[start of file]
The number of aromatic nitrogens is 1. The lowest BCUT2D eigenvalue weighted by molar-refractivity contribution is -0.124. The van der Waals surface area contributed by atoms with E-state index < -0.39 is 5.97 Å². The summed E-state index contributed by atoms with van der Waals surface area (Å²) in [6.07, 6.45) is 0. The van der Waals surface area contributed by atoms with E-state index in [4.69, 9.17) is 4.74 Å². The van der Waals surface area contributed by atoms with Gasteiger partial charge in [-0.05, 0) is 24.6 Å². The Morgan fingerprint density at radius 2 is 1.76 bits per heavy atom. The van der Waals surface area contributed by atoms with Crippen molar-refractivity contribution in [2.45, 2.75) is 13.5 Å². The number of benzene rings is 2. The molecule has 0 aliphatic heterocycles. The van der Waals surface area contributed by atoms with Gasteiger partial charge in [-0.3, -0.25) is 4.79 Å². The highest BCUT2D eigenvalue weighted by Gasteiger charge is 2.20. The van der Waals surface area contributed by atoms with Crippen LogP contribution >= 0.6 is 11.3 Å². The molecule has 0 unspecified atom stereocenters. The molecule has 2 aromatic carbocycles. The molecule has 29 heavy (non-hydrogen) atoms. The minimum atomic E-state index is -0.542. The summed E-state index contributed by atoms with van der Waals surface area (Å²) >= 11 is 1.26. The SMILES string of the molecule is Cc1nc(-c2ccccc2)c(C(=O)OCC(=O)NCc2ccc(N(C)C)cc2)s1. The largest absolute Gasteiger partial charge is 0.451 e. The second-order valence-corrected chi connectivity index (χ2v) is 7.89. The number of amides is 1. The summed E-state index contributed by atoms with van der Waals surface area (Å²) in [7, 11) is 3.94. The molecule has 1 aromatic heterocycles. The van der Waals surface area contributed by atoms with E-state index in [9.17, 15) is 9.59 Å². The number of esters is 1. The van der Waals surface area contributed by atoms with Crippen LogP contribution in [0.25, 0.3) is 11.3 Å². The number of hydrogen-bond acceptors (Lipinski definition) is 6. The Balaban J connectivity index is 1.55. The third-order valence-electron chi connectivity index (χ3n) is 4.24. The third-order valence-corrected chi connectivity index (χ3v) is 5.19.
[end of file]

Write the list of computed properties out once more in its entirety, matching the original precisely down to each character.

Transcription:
The number of aromatic nitrogens is 1. The lowest BCUT2D eigenvalue weighted by molar-refractivity contribution is -0.124. The van der Waals surface area contributed by atoms with E-state index < -0.39 is 5.97 Å². The summed E-state index contributed by atoms with van der Waals surface area (Å²) in [6.07, 6.45) is 0. The van der Waals surface area contributed by atoms with E-state index in [4.69, 9.17) is 4.74 Å². The van der Waals surface area contributed by atoms with Gasteiger partial charge in [-0.05, 0) is 24.6 Å². The Morgan fingerprint density at radius 2 is 1.76 bits per heavy atom. The van der Waals surface area contributed by atoms with Crippen molar-refractivity contribution in [2.45, 2.75) is 13.5 Å². The number of benzene rings is 2. The molecule has 0 aliphatic heterocycles. The van der Waals surface area contributed by atoms with Gasteiger partial charge in [-0.3, -0.25) is 4.79 Å². The highest BCUT2D eigenvalue weighted by Gasteiger charge is 2.20. The van der Waals surface area contributed by atoms with Crippen LogP contribution >= 0.6 is 11.3 Å². The molecule has 0 unspecified atom stereocenters. The molecule has 2 aromatic carbocycles. The molecule has 29 heavy (non-hydrogen) atoms. The minimum atomic E-state index is -0.542. The summed E-state index contributed by atoms with van der Waals surface area (Å²) >= 11 is 1.26. The SMILES string of the molecule is Cc1nc(-c2ccccc2)c(C(=O)OCC(=O)NCc2ccc(N(C)C)cc2)s1. The largest absolute Gasteiger partial charge is 0.451 e. The second-order valence-corrected chi connectivity index (χ2v) is 7.89. The number of amides is 1. The summed E-state index contributed by atoms with van der Waals surface area (Å²) in [7, 11) is 3.94. The molecule has 1 aromatic heterocycles. The van der Waals surface area contributed by atoms with E-state index in [9.17, 15) is 9.59 Å². The number of esters is 1. The van der Waals surface area contributed by atoms with Crippen LogP contribution in [0.25, 0.3) is 11.3 Å². The number of hydrogen-bond acceptors (Lipinski definition) is 6. The Balaban J connectivity index is 1.55. The third-order valence-electron chi connectivity index (χ3n) is 4.24. The third-order valence-corrected chi connectivity index (χ3v) is 5.19.